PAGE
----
geert lovink on 10 Oct 2000 13:05:27 -0000

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Re: <nettime> What ever happened to the New Economy?

Michael Goldhaber wrote:

> The question remains whether the
> "new economy"  that might emerge with the Internet is really the dot-com
> economy, as pundits think in what are basically old-economy terms

Interesting change of perspective, Michael. Let's presume that the New
Economy, as we would like to see, is Internet and technology driven, not
dictated by financial markets and its venture capital avantgarde. Is there
such a thing as a US-economy which is not money driven? How naieve, how
utopian should one be to believe so? I think we should. I also think that
the dotcom.mania was all about short term profit of a small and smart elite
who tapped into "funny money" at the right time and place, without a
longterm, sustainable idea. I can hear these people denaying this. Why then
has so much of the investment disappeared into (old) media advertisement
instead of software development? I think it is so silly to waste money on tv
ads. If there is a market out there, on the Net, then it has to be created
on the Net itself, with all the tools the Net has on offer.

I think the "New Economy" is a very particular ideology, with a very precise
agenda, operational throughout the late nineties which got into a crisis in
the mid of 2000 and is now about to disappear. The Long Boom, for example,
existed, in the heads of the three authors who wrote the book with the
similar title. It existed for a certain group within the US-American
society. The long term changes Schwartz a.o. point at are open doors. I find
it cute and amazing that so many of these free
market techno evangelists believe in seamless growth. No feedback loops, no
set backs, no market movement, just childish linear growth models. Much of
the New Economy ideology is based on simplistic exponential growth
predictions. The reason for this, I think, is that we are dealing here a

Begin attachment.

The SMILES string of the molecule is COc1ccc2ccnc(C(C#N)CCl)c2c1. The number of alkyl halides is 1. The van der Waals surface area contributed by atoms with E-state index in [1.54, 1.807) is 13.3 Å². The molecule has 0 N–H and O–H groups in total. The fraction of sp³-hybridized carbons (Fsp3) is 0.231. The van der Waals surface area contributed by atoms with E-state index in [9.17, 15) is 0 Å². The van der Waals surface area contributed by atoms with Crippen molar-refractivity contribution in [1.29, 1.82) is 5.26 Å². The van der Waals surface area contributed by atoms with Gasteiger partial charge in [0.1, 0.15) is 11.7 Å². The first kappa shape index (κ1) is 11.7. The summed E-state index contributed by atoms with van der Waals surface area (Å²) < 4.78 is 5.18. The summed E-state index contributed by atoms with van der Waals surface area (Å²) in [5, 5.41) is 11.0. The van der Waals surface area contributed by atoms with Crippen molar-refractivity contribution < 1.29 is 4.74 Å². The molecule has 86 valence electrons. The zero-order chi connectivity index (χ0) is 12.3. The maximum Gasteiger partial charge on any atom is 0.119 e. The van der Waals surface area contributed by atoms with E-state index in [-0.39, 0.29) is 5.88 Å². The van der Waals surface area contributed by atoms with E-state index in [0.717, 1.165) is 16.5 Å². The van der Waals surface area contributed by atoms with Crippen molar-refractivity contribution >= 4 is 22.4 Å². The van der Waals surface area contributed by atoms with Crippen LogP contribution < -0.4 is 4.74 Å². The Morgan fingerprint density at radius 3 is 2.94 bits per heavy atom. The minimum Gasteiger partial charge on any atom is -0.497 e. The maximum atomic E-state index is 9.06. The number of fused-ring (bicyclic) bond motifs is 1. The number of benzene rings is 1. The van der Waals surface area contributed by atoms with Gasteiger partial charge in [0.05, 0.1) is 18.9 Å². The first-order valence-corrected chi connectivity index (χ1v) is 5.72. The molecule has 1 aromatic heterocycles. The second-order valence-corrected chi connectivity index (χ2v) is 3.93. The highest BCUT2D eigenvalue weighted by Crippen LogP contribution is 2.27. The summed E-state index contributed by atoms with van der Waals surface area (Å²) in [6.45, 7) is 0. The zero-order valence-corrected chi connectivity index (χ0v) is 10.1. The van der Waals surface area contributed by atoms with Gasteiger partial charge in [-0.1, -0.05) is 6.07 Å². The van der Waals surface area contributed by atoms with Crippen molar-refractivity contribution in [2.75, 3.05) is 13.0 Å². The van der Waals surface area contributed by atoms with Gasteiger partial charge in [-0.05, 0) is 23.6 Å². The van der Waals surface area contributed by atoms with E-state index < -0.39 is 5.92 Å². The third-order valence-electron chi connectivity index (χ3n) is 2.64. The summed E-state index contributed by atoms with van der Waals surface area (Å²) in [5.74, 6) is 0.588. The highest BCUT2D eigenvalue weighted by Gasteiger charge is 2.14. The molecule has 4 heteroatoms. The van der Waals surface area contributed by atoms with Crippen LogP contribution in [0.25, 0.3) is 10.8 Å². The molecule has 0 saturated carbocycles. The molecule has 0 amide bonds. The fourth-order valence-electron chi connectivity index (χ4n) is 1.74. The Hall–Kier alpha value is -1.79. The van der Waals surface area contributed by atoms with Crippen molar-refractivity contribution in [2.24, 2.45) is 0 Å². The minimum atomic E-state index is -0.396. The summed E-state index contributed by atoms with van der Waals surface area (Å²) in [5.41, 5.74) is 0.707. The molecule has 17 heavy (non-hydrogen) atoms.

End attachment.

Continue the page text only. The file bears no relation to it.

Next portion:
believe system, a set of ideas which have to be sold by consultants, book
authors, etc. It is not in their (objective) interest to preach a down turn.
Yes, they will say it's a rocky road. But always, at the end of the business
story, there is the vision of the Big Award. This mechanism has corrupted
economic reporting to such an extend that it is almost impossible to read
the mainstream press. One really has to read Fast Company, Business 2.0, Red
Herring and all the others (including The Economist and BusinessWeek) as if
they were the Russian communist daily newpaper Pravda in the sixties and
seventies. Who are today's Kremlin Watchers?

> the latter, the possible Internet recession, while likely
> to be painful for many, may offer space for the truly new economy to
> grow even faster.

Grow yes, but perhaps this might be growth outside of the (speculative)
money economy. What is a "growth" which does not generate cash flow? There
is something wrong about the growth paradigm altogether. Internet might grow
over the next decades, but that might in the demographic sectors of society
which have lots of pocket money to spend. In part that's the reason behind
the current e-commerce crisis. Growth is stagnating there because the
newbies are kids and seniors, not the affluent innercity dwellers.

> (Disclaimer: like most other people, I would be hurt financially
> if these predictions are correct.)

Lucky net critics like me, I wouldn't. I think a crisis would create lots of
possibilities for those who are now operating on the Net on the fringes of
the libertarian startup-IPO-B2B-e-commerce  trajectory.

For the rest I agree with your analysis of a possible global economic
recession. The crisis could also be analysed in less in less dramatic terms.
There have been recent recession, in each decade at least one, which did not
result into a world war, nor were they solved with neo-Keynesian economic
policies. The coming "internet crisis" might as be a soft and smooth one. I
am not talking here alone the lines of Greenspan's idea of the "soft
landing". That's a much too rosy picture. We could as well think that
perhaps other sectors of the economy might become the next motor of economic
development, not technology. There is this underlying naive idea that
technology will always grow in the same pace, and that we will all be very
impressed by tech innovating, until the end of time. Perhaps one day, sooner
than later, technological growth will be as normal as the sun, the rain or
snow. It comes up and goes down. I really hope that the current marriage
between technology and the financial markets will break up soon. We would
all benefit from a quick and painless divorce. Unless
one believed in the pyramid scheme of stock options. Too bad for them.

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